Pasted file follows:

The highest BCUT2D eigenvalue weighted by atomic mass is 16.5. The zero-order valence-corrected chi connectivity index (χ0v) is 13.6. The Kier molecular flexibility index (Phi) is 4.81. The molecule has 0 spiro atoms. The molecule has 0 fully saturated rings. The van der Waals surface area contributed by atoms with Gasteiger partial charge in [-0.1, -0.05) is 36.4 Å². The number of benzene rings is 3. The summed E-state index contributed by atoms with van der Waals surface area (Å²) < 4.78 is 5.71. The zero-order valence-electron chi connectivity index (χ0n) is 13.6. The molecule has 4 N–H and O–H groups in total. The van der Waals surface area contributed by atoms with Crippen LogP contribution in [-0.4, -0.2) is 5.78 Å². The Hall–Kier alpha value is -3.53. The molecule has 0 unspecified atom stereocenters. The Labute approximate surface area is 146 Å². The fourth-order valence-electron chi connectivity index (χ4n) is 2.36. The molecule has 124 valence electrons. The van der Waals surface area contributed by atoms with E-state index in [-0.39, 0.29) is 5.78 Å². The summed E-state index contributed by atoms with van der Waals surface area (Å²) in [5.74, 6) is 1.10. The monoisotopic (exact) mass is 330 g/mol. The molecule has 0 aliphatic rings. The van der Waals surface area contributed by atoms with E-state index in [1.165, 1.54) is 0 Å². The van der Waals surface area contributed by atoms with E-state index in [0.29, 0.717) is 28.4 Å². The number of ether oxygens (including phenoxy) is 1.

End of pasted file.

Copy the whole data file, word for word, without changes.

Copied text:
The highest BCUT2D eigenvalue weighted by atomic mass is 16.5. The zero-order valence-corrected chi connectivity index (χ0v) is 13.6. The Kier molecular flexibility index (Phi) is 4.81. The molecule has 0 spiro atoms. The molecule has 0 fully saturated rings. The van der Waals surface area contributed by atoms with Gasteiger partial charge in [-0.1, -0.05) is 36.4 Å². The number of benzene rings is 3. The summed E-state index contributed by atoms with van der Waals surface area (Å²) < 4.78 is 5.71. The zero-order valence-electron chi connectivity index (χ0n) is 13.6. The molecule has 4 N–H and O–H groups in total. The van der Waals surface area contributed by atoms with Crippen LogP contribution in [-0.4, -0.2) is 5.78 Å². The Hall–Kier alpha value is -3.53. The molecule has 0 unspecified atom stereocenters. The Labute approximate surface area is 146 Å². The fourth-order valence-electron chi connectivity index (χ4n) is 2.36. The molecule has 124 valence electrons. The van der Waals surface area contributed by atoms with E-state index in [-0.39, 0.29) is 5.78 Å². The summed E-state index contributed by atoms with van der Waals surface area (Å²) in [5.74, 6) is 1.10. The monoisotopic (exact) mass is 330 g/mol. The molecule has 0 aliphatic rings. The van der Waals surface area contributed by atoms with E-state index in [1.165, 1.54) is 0 Å². The van der Waals surface area contributed by atoms with E-state index in [0.29, 0.717) is 28.4 Å². The number of ether oxygens (including phenoxy) is 1.